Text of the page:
REVIEW: APPROPRIATE at Curious Theatre

by Devon James

Curious Theatre kicks off their 20th season with Branden Jacobs-Jenkins’ APPROPRIATE, and from this culture sensitive opener, it is clear they are doubling down on their “no guts, no story” motto this year. “This 20th anniversary season will stretch us all in unprecedented ways, and it will serve as a springboard for the next decade of our organizational growth and excellence,” says founding Artistic Director, Chip Walton.  

Curious is known for producing cutting edge work, their regional premiers, and challenging their audiences with ideas we may not have otherwise considered. Oh, and have you SEEN the venue?! Old renovated church in the heart of Denver’s Civic Center district, anyone? It was that mission, their season history, and that stunning venue that brought me and my husband to Denver in continuation of our acting careers. This was the work I wanted to create and witness. To me, this is one of the most important jobs we have as artists; to tell the stories that need to be shared in order to breed empathy. So how does APPROPRIATE fare in today’s World? What is its standout message that needs to be heard at this moment?

The climate we’re in as a Country is confusing, at best. Many of us are beating our heads against the wall wondering how we can be so different. If any one of you reading this has ever reminisced with your sibling, or been through a tragic event alongside someone else, then you know that we can go through the “exact same situation,” and come out with completely different recollection. As we follow the relationships between Toni (Dee Covington), Bo (Erik Sandvold), and Frank (Sean Scrutchins), we witness overwhelmingly relatable family exchanges in the wake of their father’s death. Throughout the piece, we often question how these three were cut from the same cloth and both cringe and nod at their dynamics. Without a doubt, the most controversial part of the piece is the history that has potentially been buried with their departed father. It’s a Southern, white family. I won’t give any spoilers, but you can most likely imagine the skeletons that are in that old Southeast Arkansas closet.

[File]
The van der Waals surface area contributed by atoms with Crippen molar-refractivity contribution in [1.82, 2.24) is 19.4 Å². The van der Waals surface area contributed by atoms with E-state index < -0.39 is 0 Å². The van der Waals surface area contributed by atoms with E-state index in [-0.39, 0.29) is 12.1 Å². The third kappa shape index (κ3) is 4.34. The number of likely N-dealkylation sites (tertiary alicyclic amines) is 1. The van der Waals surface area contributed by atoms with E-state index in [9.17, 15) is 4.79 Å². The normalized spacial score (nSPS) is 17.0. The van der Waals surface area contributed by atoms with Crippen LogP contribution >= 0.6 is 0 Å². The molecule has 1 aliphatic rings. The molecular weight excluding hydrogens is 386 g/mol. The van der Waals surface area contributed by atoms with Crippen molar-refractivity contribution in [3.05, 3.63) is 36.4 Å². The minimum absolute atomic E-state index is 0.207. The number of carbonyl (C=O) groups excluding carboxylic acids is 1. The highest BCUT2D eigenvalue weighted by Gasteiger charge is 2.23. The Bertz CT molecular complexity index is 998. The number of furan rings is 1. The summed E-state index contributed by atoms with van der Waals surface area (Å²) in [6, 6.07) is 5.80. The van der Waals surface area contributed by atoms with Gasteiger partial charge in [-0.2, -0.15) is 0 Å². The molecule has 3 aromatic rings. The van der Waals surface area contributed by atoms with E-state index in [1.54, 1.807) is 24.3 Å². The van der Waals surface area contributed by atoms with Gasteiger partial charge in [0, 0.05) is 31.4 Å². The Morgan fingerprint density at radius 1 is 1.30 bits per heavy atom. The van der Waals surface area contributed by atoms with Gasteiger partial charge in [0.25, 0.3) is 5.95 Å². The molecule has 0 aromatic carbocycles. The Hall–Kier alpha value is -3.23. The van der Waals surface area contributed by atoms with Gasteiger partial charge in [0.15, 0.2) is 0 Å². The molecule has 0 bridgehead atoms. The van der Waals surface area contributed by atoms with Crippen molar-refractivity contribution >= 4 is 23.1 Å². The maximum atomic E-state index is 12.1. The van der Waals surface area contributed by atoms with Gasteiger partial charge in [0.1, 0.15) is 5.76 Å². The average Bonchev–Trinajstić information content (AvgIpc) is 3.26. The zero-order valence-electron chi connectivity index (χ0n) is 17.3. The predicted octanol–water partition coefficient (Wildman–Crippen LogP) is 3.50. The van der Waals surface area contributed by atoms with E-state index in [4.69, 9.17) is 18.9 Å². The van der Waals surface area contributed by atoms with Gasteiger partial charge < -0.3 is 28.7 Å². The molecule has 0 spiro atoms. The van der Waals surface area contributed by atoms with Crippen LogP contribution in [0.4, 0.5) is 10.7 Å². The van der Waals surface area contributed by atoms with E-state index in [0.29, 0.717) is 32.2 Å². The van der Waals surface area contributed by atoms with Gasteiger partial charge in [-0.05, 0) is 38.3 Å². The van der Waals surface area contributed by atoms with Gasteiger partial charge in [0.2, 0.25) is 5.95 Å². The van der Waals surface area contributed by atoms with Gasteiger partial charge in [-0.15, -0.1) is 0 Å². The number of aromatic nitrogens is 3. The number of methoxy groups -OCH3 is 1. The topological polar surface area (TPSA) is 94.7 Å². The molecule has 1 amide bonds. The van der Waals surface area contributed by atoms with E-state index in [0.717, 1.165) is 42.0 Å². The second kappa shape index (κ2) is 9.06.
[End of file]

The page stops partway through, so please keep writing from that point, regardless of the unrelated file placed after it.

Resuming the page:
As we observe the maneuvering of this hoarder-esque, plantation home by the family left behind, one message from the playwright is abundantly clear: YOU CANNOT BURY YOUR PAST. If we do not purge our demons, they will without a doubt be back to haunt us. Mirrored by the cacophony of cicadas rising from the ground after years of growing beneath the soil, this family is forced to come face to face with their personal demons and that of their lineage.

Playwright Jacobs-Jenkins offers each character a moment to purge; to purge their secrets, their desires, and their reality. This cast of mixed seasoned professionals and budding artists each hit these marks beautifully. There is certainly more to be discovered in this intricate, multi-faceted, and nearly three hour production between now and closing, but Director Jamil Jude does a great job of unearthing the heart of the play. And let me say, this production team was given a task. It is not everyday that Set (Markas Henry), Sound (Jason Ducat), and Lighting (Richard Devin) Designers are presented with nearly two pages of stage directions on how the play needs to conclude. It would appear one or all could be packing magical powers.

Walking away, I feel hopeful. It presents me with a new way of looking at the World around me. Perhaps the decisions that seem tragic and backwards, will open up the doors for us to once and for all purge this Nation of its poisonous past. Perhaps if we use these times as an opportunity for educating ourselves and others, we can find our common ground. Or perhaps, we will find ourselves in a war of ideas that leads to the destruction of our foundation. Either way, it is certain, that until we acknowledge what lies beneath the surface, it will eventually find its way out in one way or another. For more information and to purchase tickets, please visit

PHOTO CREDIT:  Michael Ensminger


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